NEW YORK (Reuters) - Nothing about the letter that Keturah Miller received late last year indicated it could be worth as much as $125,000 to her. So she put it aside, forgetting about it for months until she stumbled across it while cleaning.
Miller, 34, a family liaison worker with the New York City Department of Education, read it over four times. It still made no sense to her.
“I can read the words, but the meaning of what they’re saying? That’s the confusing part for me,” she said.
The letter was one of 4.3 million forms sent under a flagship U .S. program to try to help people who may have experienced financial injury due to errors in their mortgage servicing.
An estimated 4 million families lost their homes due to foreclosure from 2007 to 2012.
So far, fewer than 5 percent of the potential beneficiaries - 214,000 - have requested a review of their cases, a number critics say confirms their suspicion that the process was designed to protect banks, not help consumers.
While there is no national figure for how many families were harmed by servicing errors, a February 2012 audit by San Francisco County officials found that about 84 percent of the 400 foreclosures they examined contained irregularities.
Tens of thousands of homeowners were victims of the “robo-signing” scandal in which employees of mortgage servicing firms generated bogus documents to speed foreclosure.
The Independent Foreclosure Review was launched last November by 14 major mortgage servicers and targeted borrowers whose homes were in foreclosure during 2009 and 2010.
The Office of the Comptroller of the Currency, a bank regulator, the Federal Reserve Board, and the now-defunct Office of Thrift Supervision issued consent orders in April 2011 mandating the review.
Depending on the nature of errors, remediation amounts range from $500 to $125,000 plus lost home equity - sums that consumer advocates say often pale in comparison to the overall financial and emotional damage caused by a wrongful foreclosure.
Miller’s struggle to understand the rights laid out in her review letter may not be unique.
A report released last week by the Government Accountability Office found that the letters’ complex language, their omission of important information about remediation, and a failure to consider that some recipients speak or read little English could “impede some borrowers’ ability to respond.”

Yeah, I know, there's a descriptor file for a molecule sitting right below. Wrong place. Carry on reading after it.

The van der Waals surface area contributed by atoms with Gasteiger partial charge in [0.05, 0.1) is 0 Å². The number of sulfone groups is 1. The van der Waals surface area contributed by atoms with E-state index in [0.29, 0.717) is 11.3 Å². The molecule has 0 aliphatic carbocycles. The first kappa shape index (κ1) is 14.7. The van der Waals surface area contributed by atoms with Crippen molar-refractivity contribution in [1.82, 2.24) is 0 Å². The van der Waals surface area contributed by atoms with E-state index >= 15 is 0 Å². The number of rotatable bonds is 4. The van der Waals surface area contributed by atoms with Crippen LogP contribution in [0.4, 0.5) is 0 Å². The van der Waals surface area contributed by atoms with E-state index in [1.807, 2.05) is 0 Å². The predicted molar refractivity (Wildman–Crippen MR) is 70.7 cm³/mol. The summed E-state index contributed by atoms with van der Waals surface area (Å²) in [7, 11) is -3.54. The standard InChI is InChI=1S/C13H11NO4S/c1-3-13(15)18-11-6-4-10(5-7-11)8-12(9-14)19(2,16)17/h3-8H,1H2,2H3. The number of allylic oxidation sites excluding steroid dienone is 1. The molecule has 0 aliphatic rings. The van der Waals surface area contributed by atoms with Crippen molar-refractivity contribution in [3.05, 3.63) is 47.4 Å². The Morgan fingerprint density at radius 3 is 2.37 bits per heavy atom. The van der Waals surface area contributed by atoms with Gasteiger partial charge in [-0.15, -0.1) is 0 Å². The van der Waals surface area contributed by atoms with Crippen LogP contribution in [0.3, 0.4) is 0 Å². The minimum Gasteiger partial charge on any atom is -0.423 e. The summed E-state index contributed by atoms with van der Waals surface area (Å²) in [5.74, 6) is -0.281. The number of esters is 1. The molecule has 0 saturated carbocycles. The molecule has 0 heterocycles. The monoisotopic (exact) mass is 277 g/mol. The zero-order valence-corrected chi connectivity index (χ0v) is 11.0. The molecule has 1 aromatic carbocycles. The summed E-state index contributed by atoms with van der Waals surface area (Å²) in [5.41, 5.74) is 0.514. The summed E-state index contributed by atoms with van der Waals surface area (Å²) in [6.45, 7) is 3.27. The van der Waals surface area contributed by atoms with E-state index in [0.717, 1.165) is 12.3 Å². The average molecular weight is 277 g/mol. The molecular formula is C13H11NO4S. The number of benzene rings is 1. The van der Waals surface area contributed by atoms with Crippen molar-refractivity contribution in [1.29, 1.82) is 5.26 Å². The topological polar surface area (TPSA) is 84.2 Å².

Miller, who is finishing her Master’s in Business Administration this year, finally called a housing counselor.
“It’s like it’s done for a lawyer to understand, or someone who’s involved with mortgage loans,” she said.
In addition to the overwhelming lack of response, more than 5 percent of letters were returned as undeliverable, a problem that Walter Walker, who has worked as a housing counselor for 20 years in Florida, said could have been prevented if counselors and others on the front line of the U.S. housing crisis had been involved when the outreach program was designed.
“The people who are most likely to receive one of these letters and be eligible are no longer at their addresses,” he said. “We have the resources to follow up, and in some cases find these people, but to my knowledge, not one housing counselor was consulted.”
A spokesman for the OCC, which along with the Federal Reserve Board is overseeing the review process, said it was impossible to say what would be a successful number of respondents.
Consumer advocates say the low numbers are indicative of the outreach’s flawed design.
While almost half of U.S. adults read at the level of a 13- or 14-year-old, the form is written at a second-year college level, according to an analysis by a consumer group.
The letters and the review’s website were not tested with target audiences, and the letters were sent out only in English, although 5.5 percent of the adult population in the United States reports they speak poor or no English.
A Spanish-language advertising campaign was launched and translators for over 200 languages are available at a toll-free number, but the form itself remains available only in English.
“By the time we were able to meet with the OCC and the Fed, a lot of things were too late,” said Graciela Aponte, senior legislative analyst at the National Council of La Raza, a Hispanic civil rights organization.
She told regulators that the form was too complex and looked “like a scam,” but was told “there were absolutely no edits that could be made to it.”
Walker, the Florida housing counselor, said his clients declined to fill out the form when they realized they were not guaranteed compensation, or were suspicious of it and unwilling to give out personal information.
“Those were the two most common responses I got other than, ‘What is this?’ and throwing it in the trash can,” he said.
To improve the process, the GAO recommended making the form and website more readable and analyzing trends in borrower response and non-response.
The OCC spokesman said the agency is in the process of implementing the recommendations of the GAO’s report but could not comment on cases reviewed to date. He said the agency is considering doing an additional round of mailings before a new deadline on September 30.
“The OCC has now essentially admitted that their outreach is a failure,” said Diane Thompson, an attorney with the National Consumer Law Center.
“They’ve now twice extended the time that people have to respond after being extremely adamant both times that there was not going to be an extension. The only reason to extend it is because your numbers are embarrassing.” (Reporting by Anna Louie Sussman; Editing by William Schomberg and Xavier Briand)